Squamous Cell Carcinoma Management

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Timely treatment of squamous cell carcinoma is important, as this type of skin cancer can grow rapidly, create more severe cosmetic and functional damages, and/or metastasize to other areas of the body.

The management plan depends on the individual characteristics of the patient’s condition, such as the size and location of the carcinoma, the extent of spread, and other concurrent health conditions.

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Surgical removal

The surgical removal of squamous cell carcinoma is the most common and effective method used in the management of the condition. There are several different types of surgical techniques that may be recommended, depending on the specific case.

Cryosurgery involves the application of liquid nitrogen to the affected area, which works to freeze the abnormal tissue and allow the underlying healthy cells to grow back in place of the carcinoma. This is most effective for small carcinomas that do not extend deep into the skin.

Curettage and electrodesiccation is a common treatment that is very effective for low-risk tumors. The procedure is carried out under local anesthetic and involves scraping away the cancerous tissue with a curette, followed by the use of an electric needle to manage bleeding and destroy any remaining cancerous cells.

Surgical excision of the tumor is most commonly practiced for high-risk tumors that have a distinct border. The procedure is carried out under local anesthetic and involves the removal of the tumor as well as a margin of healthy skin, followed by the closure of the wound with sutures. This can be performed in any area of the body and allows the removed tissue to the analyzed in a pathology laboratory for evidence that the entire tumor has been removed.

Mohs surgery is often used, particularly with high-risk tumors that are likely to recur following treatment. This procedure involves the removal of one layer of skin, which is immediately examined for signs of cancerous growth under a microscope. Layers of skin continue to be removed until there are no signs of abnormal cell growth. Although this method is complex and time-consuming, it is very precise and helps to ensure that the tumor is removed in its entirety, thus reducing the risk of recurrence and skin scarring.

Of all of the surgical procedures used in practice, Mohs surgery is the preferred method for high-risk squamous cell carcinomas that are large in size and extend deep into the skin.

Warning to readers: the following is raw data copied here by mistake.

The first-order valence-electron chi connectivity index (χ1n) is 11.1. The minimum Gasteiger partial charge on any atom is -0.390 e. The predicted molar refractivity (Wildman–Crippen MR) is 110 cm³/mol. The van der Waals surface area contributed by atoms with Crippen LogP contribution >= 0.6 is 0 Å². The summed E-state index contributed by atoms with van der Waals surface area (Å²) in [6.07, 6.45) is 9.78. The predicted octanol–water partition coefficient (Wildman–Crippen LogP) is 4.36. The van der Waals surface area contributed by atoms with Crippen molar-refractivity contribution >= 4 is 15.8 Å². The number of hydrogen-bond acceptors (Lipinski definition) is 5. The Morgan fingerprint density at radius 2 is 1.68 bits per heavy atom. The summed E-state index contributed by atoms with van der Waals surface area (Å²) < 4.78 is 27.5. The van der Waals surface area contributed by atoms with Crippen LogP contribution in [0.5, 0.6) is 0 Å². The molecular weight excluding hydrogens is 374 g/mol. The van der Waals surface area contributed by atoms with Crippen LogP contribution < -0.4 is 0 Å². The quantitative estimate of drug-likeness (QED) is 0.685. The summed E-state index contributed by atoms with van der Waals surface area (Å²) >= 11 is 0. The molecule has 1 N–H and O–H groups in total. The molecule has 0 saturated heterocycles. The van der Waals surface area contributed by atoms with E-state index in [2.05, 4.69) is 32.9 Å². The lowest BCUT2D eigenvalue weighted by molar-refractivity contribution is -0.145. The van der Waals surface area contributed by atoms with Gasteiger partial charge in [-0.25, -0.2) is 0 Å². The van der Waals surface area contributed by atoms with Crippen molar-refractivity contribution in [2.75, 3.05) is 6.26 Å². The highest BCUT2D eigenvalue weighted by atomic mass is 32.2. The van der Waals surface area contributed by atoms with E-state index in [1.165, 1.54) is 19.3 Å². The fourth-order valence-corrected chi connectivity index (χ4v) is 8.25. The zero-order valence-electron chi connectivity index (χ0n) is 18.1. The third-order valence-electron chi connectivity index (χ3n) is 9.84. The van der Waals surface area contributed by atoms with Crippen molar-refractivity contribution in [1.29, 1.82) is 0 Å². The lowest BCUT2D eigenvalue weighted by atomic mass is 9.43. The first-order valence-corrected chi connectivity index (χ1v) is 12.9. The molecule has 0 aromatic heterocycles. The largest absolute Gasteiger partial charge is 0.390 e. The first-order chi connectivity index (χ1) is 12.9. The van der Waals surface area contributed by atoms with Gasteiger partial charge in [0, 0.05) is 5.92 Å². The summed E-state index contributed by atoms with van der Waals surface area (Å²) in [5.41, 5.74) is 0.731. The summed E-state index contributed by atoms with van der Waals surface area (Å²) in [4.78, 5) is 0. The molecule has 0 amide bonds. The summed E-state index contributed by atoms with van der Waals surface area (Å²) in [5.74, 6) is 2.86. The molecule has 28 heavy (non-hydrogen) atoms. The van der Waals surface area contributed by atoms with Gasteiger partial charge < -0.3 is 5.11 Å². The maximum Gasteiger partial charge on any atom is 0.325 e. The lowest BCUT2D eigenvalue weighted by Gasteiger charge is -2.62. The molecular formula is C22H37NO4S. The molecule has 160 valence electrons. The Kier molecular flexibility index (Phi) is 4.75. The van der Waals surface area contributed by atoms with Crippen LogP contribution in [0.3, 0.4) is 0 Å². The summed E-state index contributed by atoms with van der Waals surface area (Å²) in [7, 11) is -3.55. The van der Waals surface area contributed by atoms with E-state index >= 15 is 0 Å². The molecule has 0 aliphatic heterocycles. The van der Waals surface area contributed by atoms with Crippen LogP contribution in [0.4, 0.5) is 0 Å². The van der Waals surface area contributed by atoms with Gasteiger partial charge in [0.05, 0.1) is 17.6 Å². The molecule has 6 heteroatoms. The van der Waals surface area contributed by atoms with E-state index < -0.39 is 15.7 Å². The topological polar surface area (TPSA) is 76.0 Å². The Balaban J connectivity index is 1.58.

Radiation therapy

Radiation therapy can also be used in the treatment of squamous cell carcinoma and is particularly useful if the cancer has spread to surrounding lymph nodes or other organs in the body. This treatment option is usually used in older patients who do not tolerate surgery well.

The procedure involved the administration of X-rays or high-energy particle radiation that are directed toward the affected area in the body. The radiation can effectively destroy tumor cells and help to reduce the risk of recurrence.

In most cases, the total dose is administered with repeat sessions of smaller doses over three to four weeks. This helps to reduce the risk of side effects, such as burning of the skin that can change the long-term cosmetic aspect of the skin.

Topical medications

Creams or lotions to be applied topically to the affected area can also be utilized in the management of superficial squamous cell carcinoma, which helps to minimize the systemic effects of potentially toxic chemotherapy medications. This is usually used in low-risk cases, as the cure rates are lower than other therapies for tumors associated with higher risk.

Fluorouracil (5-FU) is an example of a topical cream or lotion that can be applied daily for three to six weeks. This may produce mild skin irritation, but the systemic effects are minimal. Imiquimod can also be applied topically, causing the immune cells to attack abnormal tissue and treat actinic keratosis.

Other therapies

Photodynamic therapy is often used in the management of actinic keratosis, which can progress to squamous cell carcinoma. The high-intensity light activates a chemical to destroy cancer cells on the surface of the skin.

Laser surgery involves a focused beam of light that is directed towards the tumor cells. It is effective at destroying cancer cells on the surface of the skin but should not be used for deeper tumors.

Follow-up and monitoring

It is important for patients who have had squamous cell carcinoma to receive appropriate follow-up care, including close monitoring for skin changes that may indicate the growth of the cancerous cells.


Further Reading

Last Updated: Feb 21, 2023

Susan Chow

Written by

Susan Chow

Susan holds a Ph.D in cell and molecular biology from Dartmouth College in the United States and is also a certified editor in the life sciences (ELS). She worked in a diabetes research lab for many years before becoming a medical and scientific writer. Susan loves to write about all aspects of science and medicine but is particularly passionate about sharing advances in cancer therapies. Outside of work, Susan enjoys reading, spending time at the lake, and watching her sons play sports.


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